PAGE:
James Webb Space Telescope Discovery

Clicking on each image will open the full resolution one. Try it!
Clicking on "Raw images" image will yield all the relevant raw images.

Date: 6/6/2024

Earliest detection of metal challenges what we know about the first galaxies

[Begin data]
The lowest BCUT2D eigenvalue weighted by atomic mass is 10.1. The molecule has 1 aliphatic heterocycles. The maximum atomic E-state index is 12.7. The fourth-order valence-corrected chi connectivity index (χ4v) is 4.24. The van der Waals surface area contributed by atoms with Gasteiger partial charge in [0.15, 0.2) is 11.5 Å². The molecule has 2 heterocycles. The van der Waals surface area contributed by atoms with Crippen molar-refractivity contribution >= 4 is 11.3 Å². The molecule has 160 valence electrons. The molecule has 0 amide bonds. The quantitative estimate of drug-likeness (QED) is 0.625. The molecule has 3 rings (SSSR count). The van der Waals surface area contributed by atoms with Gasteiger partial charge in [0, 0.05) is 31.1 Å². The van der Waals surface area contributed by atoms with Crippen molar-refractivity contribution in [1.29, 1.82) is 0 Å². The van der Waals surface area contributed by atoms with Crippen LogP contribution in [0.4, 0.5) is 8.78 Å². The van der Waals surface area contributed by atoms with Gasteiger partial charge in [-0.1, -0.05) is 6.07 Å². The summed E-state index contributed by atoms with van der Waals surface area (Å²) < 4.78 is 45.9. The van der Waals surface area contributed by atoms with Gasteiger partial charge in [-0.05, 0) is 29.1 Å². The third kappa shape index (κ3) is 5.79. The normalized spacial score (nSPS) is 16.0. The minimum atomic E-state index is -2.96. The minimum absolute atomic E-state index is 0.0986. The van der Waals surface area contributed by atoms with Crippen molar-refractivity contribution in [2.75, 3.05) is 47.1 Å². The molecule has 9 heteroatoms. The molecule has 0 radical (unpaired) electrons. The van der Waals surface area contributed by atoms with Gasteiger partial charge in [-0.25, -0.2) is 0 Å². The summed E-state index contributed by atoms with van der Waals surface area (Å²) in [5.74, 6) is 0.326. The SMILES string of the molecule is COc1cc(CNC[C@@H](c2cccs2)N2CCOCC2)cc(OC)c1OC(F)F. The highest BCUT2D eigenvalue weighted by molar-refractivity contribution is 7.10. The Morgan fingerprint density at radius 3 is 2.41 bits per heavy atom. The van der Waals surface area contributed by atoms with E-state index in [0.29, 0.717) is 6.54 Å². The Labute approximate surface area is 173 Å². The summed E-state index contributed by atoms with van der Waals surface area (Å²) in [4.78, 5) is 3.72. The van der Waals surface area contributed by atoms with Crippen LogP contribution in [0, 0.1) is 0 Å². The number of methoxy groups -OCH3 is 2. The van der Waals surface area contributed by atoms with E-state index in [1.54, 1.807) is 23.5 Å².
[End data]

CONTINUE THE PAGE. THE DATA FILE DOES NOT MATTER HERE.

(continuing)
Astronomers have detected carbon in a galaxy just 350 million years after the Big Bang, the earliest detection of any element in the universe other than hydrogen. Using the James Webb Space Telescope (JWST), an international team of astronomers led by the University of Cambridge observed a very young galaxy in the early universe and found that it contained surprising amounts of carbon, one of the seeds of life as we know it. In astronomy, elements heavier than hydrogen or helium are classed as metals. The very early universe was almost entirely made up of hydrogen, the simplest of the elements, with small amounts of helium and tiny amounts of lithium. Every other element that makes up the universe we observe today was formed inside a star. When stars explode as supernovas, the elements they produce are circulated throughout their host galaxy, seeding the next generation of stars. With every new generation of stars and ‘stardust’, more metals are formed, and after billions of years, the universe evolves to a point where it can support rocky planets like Earth and life like us. The ability to trace the origin and evolution of metals will help us understand how we went from a universe made almost entirely of just two chemical elements, to the incredible complexity we see today. “The very first stars are the holy grail of chemical evolution,” said lead author Dr Francesco D’Eugenio, from the Kavli Institute for Cosmology at Cambridge. “Since they are made only of primordial elements, they behave very differently to modern stars. By studying how and when the first metals formed inside stars, we can set a time frame for the earliest steps on the path that led to the formation of life.” Carbon is a fundamental element in the evolution of the universe, since it can form into grains of dust that clump together, eventually forming into the first planetesimals and the earliest planets. Carbon is also key for the formation of life on Earth. “Earlier research suggested that carbon started to form in large quantities relatively late – about one billion years after the Big Bang,” said co-author Professor Roberto Maiolino, also from the Kavli Institute. “But we’ve found that carbon formed much earlier – it might even be the oldest metal of all.” The team used the JWST to observe a very distant galaxy – one of the most distant galaxies yet observed – just 350 million years after the Big Bang, more than 13 billion years ago. This galaxy is compact and low mass – about 100,000 times less massive than the Milky Way. “It’s just an embryo of a galaxy when we observe it, but it could evolve into something quite big, about the size of the Milky Way,” said D’Eugenio. “But for such a young galaxy, it’s fairly massive.” The researchers used Webb’s Near Infrared Spectrograph (NIRSpec) to break down the light coming from the young galaxy into a spectrum of colours. Different elements leave different chemical fingerprints in the galaxy’s spectrum, allowing the team to determine its chemical composition. Analysis of this spectrum showed a confident detection of carbon, and tentative detections of oxygen and neon, although further observations will be required to confirm the presence of these other elements. “We were surprised to see carbon so early in the universe, since it was thought that the earliest stars produced much more oxygen than carbon,” said Maiolino. “We had thought that carbon was enriched much later, through entirely different processes, but the fact that it appears so early tells us that the very first stars may have operated very differently.” According to some models, when the earliest stars exploded as supernovas, they may have released less energy than initially expected. In this case, carbon, which was in the stars’ outer shell and was less gravitationally bound than oxygen, could have escaped more easily and spread throughout the galaxy, while a large amount of oxygen fell back and collapsed into a black hole. “These observations tell us that carbon can be enriched quickly in the early universe,” said D’Eugenio. “And because carbon is fundamental to life as we know it, it’s not necessarily true that life must have evolved much later in the universe. Perhaps life emerged much earlier – although if there’s life elsewhere in the universe, it might have evolved very differently than it did here on Earth.” Credit: University of Cambridge